The Cherry Ames novels are typical examples of children’s literature from the 1930s and 1940s at which time there was a serious crisis and fear of Fascism and war. Authors wanted their readers to think about and support patriotism, defending our freedom and maintaining family values instead of the oppression, poverty and death from those that wanted to dominate the world. The writers “Americanized” children’s literature to promote the war effort, to explain the reason for the war, to identify children as the victims of war and to encourage loyalty to those fighting far away from home. For example, in “Cherry Ames: Chief Nurse”, nurses are greatly needed to care for the wounded soldiers both at home and on the warfront.
In spite of the great need there exists a nursing shortage and difficulties obtaining supplies, maintaining bases, setting up working hospital areas, and maintaining the safety of all involved. Cherry is appointed as Chief Nurse and mandated to run an efficient and moveable nursing team to treat the wounded not far for the front. In her team’s efforts to take care of the ailing men, she is constantly under scrutiny of the officer in charge and challenged not to be too caring or too nurturing as it may make the men “weak”. While the nurses find their work gratifying, it is also difficult, physically exhausting, and mentally stressful as the nurses are needed to be strictly professional and not personal. While the author of this book strives to encourage girls to become nurses and part of the war effort, she also provides reality into the war situation and the many difficulties faced by all.
As Cherry moved through her career from student, senior nurse, Army Nurse, Chief Nurse, and Flight Nurse, she experienced many successes as well as challenges. Her stories inspired many women to want to pursue a career in nursing. Her dedication to the nursing profession, desire to learn, and provide excellent patient care served to instill a sense of duty and need for fulfillment to those reading these books. A sense of duty was very much needed during the war times. In addition, her sense of adventure and call to duty made Cherry decline a marriage proposal and instead take an assignment which made her travel to the warfront. There she was appointed as Chief Nurse and motivated her nursing team to move throughout the jungle to set up temporary units in order to care for the wounded and dying soldiers.
In “Cherry Ames: Flight Nurse”, Cherry was trained to administer lifesaving care aboard an airplane and worked with a specialized team that flew to pick up the wounded from the front lines. The men were then treated during the flight, stabilized and transported to an established hospital. Cherry learned to work as a team and to do her very best to save lives no matter where she was on land, air, or sea. Her travels to many different places served as exciting adventures to those who read the stories and aspired to travel, as well as care for those who were injured.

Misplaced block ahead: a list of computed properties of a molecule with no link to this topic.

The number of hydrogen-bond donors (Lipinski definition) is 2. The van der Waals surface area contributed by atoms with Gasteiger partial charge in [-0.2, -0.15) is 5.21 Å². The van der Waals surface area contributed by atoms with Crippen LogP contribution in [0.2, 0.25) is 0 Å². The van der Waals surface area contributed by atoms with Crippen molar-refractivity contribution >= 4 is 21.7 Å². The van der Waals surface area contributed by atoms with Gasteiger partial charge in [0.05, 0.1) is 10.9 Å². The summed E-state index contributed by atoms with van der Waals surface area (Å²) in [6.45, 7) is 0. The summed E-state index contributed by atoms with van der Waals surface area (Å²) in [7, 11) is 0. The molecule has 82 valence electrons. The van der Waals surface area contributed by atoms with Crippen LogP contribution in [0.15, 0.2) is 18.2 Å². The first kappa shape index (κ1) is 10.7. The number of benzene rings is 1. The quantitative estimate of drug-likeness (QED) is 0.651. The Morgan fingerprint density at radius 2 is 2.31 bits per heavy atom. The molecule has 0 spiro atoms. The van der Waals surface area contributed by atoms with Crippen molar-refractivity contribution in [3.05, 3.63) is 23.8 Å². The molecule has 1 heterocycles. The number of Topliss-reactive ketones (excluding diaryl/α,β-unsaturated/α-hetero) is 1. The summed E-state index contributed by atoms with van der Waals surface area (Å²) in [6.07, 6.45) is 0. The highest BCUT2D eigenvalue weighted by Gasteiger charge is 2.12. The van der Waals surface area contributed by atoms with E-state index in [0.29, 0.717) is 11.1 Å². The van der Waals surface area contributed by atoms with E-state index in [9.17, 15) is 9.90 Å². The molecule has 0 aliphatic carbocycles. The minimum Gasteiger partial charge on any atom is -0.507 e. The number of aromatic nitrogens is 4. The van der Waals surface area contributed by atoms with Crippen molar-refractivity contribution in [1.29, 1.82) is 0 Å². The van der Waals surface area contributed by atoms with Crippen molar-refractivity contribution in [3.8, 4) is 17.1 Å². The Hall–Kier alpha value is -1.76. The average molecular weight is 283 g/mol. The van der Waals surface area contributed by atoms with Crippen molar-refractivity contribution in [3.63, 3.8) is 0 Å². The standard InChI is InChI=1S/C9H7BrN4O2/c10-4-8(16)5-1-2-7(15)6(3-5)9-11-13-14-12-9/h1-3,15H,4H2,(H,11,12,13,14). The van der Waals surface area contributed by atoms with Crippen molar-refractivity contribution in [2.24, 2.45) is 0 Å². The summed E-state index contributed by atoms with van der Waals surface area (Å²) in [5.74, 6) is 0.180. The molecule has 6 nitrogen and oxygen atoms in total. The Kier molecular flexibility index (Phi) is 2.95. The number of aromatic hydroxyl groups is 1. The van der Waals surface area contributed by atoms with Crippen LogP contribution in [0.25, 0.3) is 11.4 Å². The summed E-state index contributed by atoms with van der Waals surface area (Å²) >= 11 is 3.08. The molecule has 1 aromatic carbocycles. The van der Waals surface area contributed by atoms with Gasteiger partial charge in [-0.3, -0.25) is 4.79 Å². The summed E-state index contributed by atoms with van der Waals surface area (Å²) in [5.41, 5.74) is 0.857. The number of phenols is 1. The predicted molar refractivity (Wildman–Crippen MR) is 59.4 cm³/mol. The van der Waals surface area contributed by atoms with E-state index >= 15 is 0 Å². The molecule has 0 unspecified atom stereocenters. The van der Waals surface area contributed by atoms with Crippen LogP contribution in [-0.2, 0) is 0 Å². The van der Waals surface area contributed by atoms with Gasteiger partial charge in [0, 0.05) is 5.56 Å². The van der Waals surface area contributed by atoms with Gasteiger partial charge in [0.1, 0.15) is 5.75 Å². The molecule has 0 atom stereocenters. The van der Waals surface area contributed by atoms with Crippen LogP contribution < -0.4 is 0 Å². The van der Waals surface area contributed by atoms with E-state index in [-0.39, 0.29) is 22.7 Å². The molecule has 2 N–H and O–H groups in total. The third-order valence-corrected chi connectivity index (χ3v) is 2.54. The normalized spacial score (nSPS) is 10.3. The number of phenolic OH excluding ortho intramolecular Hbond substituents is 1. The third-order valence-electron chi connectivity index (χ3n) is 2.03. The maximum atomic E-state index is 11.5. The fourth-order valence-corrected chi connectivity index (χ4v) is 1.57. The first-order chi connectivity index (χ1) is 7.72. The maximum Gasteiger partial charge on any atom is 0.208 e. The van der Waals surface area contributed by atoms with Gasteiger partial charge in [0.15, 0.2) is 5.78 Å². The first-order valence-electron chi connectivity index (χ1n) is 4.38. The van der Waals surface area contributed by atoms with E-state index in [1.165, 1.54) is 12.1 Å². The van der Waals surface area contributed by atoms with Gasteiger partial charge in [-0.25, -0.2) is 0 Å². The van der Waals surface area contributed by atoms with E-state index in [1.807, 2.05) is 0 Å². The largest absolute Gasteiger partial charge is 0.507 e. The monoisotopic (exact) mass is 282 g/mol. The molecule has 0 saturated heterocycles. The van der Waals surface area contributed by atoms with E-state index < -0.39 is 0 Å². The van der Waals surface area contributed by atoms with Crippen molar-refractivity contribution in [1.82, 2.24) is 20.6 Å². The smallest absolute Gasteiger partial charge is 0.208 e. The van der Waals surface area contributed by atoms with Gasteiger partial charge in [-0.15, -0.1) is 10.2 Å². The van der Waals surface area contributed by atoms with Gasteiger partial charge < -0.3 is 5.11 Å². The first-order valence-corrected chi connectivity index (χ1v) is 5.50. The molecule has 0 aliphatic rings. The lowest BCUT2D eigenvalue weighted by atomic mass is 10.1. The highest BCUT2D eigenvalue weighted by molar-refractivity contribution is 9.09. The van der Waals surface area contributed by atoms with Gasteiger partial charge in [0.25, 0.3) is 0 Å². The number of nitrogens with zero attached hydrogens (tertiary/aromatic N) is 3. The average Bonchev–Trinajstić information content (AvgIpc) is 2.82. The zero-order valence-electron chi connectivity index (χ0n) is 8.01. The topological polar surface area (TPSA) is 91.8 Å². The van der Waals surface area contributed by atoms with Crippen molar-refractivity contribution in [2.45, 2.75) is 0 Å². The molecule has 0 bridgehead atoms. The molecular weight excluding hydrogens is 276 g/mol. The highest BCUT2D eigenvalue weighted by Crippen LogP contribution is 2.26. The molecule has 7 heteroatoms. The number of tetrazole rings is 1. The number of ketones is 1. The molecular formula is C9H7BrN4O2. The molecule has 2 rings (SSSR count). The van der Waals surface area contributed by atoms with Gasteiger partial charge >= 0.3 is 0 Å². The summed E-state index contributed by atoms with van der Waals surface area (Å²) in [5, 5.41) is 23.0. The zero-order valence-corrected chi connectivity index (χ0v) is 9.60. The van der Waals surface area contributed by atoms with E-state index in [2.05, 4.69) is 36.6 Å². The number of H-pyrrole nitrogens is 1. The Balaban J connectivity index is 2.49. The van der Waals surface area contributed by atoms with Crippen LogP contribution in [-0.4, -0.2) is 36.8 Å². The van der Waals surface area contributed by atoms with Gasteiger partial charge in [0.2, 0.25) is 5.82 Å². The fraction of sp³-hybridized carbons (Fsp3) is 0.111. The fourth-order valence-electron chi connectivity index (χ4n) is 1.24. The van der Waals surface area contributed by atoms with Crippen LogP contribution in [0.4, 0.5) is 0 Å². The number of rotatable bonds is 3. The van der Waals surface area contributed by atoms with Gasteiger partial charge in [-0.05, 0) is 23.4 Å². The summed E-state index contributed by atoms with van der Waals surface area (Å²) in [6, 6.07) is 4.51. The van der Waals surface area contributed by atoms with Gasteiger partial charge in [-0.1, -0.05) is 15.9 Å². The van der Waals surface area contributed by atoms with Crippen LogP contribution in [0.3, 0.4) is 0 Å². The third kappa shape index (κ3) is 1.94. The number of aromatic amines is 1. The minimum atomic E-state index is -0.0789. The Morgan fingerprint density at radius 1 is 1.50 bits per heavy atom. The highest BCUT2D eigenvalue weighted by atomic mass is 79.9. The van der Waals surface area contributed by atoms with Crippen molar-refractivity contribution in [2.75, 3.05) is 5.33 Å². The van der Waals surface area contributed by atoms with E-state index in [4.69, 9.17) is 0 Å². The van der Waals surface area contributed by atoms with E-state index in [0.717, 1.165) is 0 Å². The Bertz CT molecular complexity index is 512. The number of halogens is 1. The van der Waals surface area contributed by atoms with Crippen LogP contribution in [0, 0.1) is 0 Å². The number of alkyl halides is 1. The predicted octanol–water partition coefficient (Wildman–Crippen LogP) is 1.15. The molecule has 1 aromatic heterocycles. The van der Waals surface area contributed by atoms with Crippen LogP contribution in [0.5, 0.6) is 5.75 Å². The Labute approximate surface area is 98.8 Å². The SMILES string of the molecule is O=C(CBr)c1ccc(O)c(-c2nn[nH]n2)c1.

Despite the need for a larger workforce and nurses to meet the needs of the war effort, there was a part of society that still felt women needed to be at home as the homemaker and caretaker. Due to a few talented graphic artists, posters with war propaganda information were created to draw women to work at various types of employment for the war effort. Manufacturing needed workers as their workforce was drastically reduced due to the war. Nurses were desperately needed by all branches of the military to administer care to the wounded and dying soldiers. The encouragement and enthusiasm that resulted from the posters provided ample job opportunities for women and also temporarily suppressed a large portion of the negativity.
Even with the additional workforce needs, discrimination and segregation towards women remained. For example, in the Cherry Ames’ series, Cherry was unknown, not well respected or readily approved of for her positon as Chief Nurse by her male superiors. She was reprimanded several times for choices she made, such as the party she promised for the soldiers at Port Janeway. Her rash promise was considered unprofessional and wasteful. Her very caring nature and that of her team was often chastised as too friendly, too feminine, and inappropriate by several men in charge. The soldiers, on the other hand, greatly appreciated the kindness and attention they received from the nurses. Women in the nursing profession were often thought of as angels as they helped to decrease the pain and suffering of so many men, such as the “flying angels” in “Cherry Ames: Flight Nurse”.
There were also several groups of women who used their femininity to gain certain advantages. The Victory Girls and Khaki-Wackies, actively sought relationships as girlfriends and even early, quick marriages to military men in order to gain benefits and security. These women used their femininity and sexuality to entice military men to have a good time. It was through literature like the Cherry Ames’s series, posters created with war propaganda, and women actively taking part in the military that helped to inspire young girls and women to become involved in the war efforts. Throughout WWII, women played an important role in the success supply of needed equipment, nursing care, entertainment, and patriotism. Unfortunately, once the war was over, women were expected to return to their homes and become homemakers again. It wasn’t until years later that women were acknowledged for the important part they played during WWII.